Check it for dino dna!

Which explains why the find below is so itneresting to paleontologists and kids alike!

DiscMag— An insect trapped in amber, perfectly preserved for millions of years: the image is familiar to fans of Jurassic Park, but in fact, few insects got stuck in sticky tree resin until about 130 million years ago—long after the Jurassic period ended. That’s when trees first began to produce enough of it to ensnare flies and mites.

Or so paleontologists believed. Three newly discovered bugs in amber may force a revision of that timeline. As a new study reports in Proceedings of the National Academy of Sciences, these specimens are 230 million years old.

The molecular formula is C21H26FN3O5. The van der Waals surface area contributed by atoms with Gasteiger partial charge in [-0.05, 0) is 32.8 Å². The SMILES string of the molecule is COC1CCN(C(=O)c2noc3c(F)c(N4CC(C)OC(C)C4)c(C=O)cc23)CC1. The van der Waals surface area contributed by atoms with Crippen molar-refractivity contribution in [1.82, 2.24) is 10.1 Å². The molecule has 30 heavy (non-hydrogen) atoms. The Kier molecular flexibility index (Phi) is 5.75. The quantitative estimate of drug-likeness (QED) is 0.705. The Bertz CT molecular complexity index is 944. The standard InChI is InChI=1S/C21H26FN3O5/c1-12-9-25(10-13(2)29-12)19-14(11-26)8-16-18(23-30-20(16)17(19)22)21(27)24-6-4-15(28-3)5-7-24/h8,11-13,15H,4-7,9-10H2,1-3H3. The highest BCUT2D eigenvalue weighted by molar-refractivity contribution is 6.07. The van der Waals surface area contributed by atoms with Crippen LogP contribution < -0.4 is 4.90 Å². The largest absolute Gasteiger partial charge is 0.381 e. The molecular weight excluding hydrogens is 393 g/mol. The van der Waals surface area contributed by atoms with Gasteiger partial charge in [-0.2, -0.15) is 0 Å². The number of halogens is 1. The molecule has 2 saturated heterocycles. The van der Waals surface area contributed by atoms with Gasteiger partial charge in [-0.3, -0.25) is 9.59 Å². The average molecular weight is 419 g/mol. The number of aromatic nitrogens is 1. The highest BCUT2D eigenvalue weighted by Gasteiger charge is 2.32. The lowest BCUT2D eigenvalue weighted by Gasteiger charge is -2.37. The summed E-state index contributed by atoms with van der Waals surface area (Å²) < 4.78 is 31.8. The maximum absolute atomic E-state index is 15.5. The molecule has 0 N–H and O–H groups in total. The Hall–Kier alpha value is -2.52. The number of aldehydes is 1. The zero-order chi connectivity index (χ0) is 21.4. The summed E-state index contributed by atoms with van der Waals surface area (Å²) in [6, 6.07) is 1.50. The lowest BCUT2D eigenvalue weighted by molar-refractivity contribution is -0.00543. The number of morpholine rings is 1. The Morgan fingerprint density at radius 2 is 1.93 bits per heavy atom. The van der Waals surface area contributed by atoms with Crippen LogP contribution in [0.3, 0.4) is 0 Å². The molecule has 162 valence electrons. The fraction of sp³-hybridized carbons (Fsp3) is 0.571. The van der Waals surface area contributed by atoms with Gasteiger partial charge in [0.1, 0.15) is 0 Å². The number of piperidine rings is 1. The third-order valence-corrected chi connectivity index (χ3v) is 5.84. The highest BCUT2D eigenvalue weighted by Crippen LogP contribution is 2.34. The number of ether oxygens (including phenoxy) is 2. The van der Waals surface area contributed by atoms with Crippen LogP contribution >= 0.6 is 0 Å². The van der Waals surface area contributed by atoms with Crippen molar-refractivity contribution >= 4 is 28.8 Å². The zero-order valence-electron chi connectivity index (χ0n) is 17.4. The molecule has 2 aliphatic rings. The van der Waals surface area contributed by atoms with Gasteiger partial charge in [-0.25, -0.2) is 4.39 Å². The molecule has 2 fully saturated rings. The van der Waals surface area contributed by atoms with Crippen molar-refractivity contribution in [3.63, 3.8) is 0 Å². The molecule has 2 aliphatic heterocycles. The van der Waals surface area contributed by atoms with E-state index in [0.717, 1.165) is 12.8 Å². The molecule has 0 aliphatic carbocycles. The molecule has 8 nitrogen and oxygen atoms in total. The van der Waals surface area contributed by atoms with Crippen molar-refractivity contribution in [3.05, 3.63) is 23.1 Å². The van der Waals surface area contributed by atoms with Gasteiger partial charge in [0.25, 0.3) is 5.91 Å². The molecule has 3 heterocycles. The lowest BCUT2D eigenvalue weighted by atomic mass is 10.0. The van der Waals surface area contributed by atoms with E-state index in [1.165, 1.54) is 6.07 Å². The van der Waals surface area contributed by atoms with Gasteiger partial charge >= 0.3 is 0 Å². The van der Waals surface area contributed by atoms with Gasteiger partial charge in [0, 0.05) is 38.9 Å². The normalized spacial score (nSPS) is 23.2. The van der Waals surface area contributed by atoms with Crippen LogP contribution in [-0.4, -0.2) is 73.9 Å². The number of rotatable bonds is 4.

That would be at the end of the Permian (Or in the earliet days of the Triassic). Which is when a lot of itnersting and possibly violent things happened. But even if it were a mosquito that had gorged herself on vertebrate blood, odds are it wouldn’t be a dino. Their ancestors had barely come to exist! But there were a lot of other really interesting critters back then, starting with the fierce-looking sail-backed Dimetrodon and ending with the adorable cuddly little cynodonts. We should clone one.


  1. wholething says

    the adorable cuddly little cynodonts. We should clone one.

    Don’t feed it after midnight or it will evolve into a Cynognathus.

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